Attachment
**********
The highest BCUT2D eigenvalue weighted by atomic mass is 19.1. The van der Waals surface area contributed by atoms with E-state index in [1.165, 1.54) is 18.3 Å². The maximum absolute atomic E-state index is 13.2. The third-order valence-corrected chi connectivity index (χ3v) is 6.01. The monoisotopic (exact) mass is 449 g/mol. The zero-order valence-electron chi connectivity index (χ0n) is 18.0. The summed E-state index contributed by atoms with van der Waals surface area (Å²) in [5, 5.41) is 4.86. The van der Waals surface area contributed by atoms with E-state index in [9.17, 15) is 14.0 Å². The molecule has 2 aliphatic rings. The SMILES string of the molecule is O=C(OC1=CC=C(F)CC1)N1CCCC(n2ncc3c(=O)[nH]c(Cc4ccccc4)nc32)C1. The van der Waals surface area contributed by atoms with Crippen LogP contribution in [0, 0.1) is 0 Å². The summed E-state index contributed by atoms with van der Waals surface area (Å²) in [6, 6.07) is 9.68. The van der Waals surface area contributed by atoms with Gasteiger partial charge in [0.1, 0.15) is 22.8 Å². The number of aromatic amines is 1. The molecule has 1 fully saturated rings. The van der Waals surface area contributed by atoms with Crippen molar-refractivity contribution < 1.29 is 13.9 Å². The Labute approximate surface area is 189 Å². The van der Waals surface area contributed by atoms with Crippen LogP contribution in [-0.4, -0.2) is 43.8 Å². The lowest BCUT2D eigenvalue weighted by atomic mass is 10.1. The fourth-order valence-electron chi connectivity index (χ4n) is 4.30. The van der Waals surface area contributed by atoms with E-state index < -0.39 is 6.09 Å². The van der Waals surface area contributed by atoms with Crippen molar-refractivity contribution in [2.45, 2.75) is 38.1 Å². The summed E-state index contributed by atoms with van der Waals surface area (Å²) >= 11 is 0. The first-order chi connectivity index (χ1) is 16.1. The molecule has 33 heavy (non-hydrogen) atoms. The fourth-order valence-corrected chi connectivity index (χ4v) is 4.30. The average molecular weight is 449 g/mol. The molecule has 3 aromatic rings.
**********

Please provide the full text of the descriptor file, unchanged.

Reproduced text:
The highest BCUT2D eigenvalue weighted by atomic mass is 19.1. The van der Waals surface area contributed by atoms with E-state index in [1.165, 1.54) is 18.3 Å². The maximum absolute atomic E-state index is 13.2. The third-order valence-corrected chi connectivity index (χ3v) is 6.01. The monoisotopic (exact) mass is 449 g/mol. The zero-order valence-electron chi connectivity index (χ0n) is 18.0. The summed E-state index contributed by atoms with van der Waals surface area (Å²) in [5, 5.41) is 4.86. The van der Waals surface area contributed by atoms with E-state index in [9.17, 15) is 14.0 Å². The molecule has 2 aliphatic rings. The SMILES string of the molecule is O=C(OC1=CC=C(F)CC1)N1CCCC(n2ncc3c(=O)[nH]c(Cc4ccccc4)nc32)C1. The van der Waals surface area contributed by atoms with Crippen LogP contribution in [0, 0.1) is 0 Å². The summed E-state index contributed by atoms with van der Waals surface area (Å²) in [6, 6.07) is 9.68. The van der Waals surface area contributed by atoms with Gasteiger partial charge in [0.1, 0.15) is 22.8 Å². The number of aromatic amines is 1. The molecule has 1 fully saturated rings. The van der Waals surface area contributed by atoms with Crippen molar-refractivity contribution < 1.29 is 13.9 Å². The Labute approximate surface area is 189 Å². The van der Waals surface area contributed by atoms with Crippen LogP contribution in [-0.4, -0.2) is 43.8 Å². The lowest BCUT2D eigenvalue weighted by atomic mass is 10.1. The fourth-order valence-electron chi connectivity index (χ4n) is 4.30. The van der Waals surface area contributed by atoms with E-state index < -0.39 is 6.09 Å². The van der Waals surface area contributed by atoms with Crippen molar-refractivity contribution in [2.45, 2.75) is 38.1 Å². The summed E-state index contributed by atoms with van der Waals surface area (Å²) >= 11 is 0. The first-order chi connectivity index (χ1) is 16.1. The molecule has 33 heavy (non-hydrogen) atoms. The fourth-order valence-corrected chi connectivity index (χ4v) is 4.30. The average molecular weight is 449 g/mol. The molecule has 3 aromatic rings.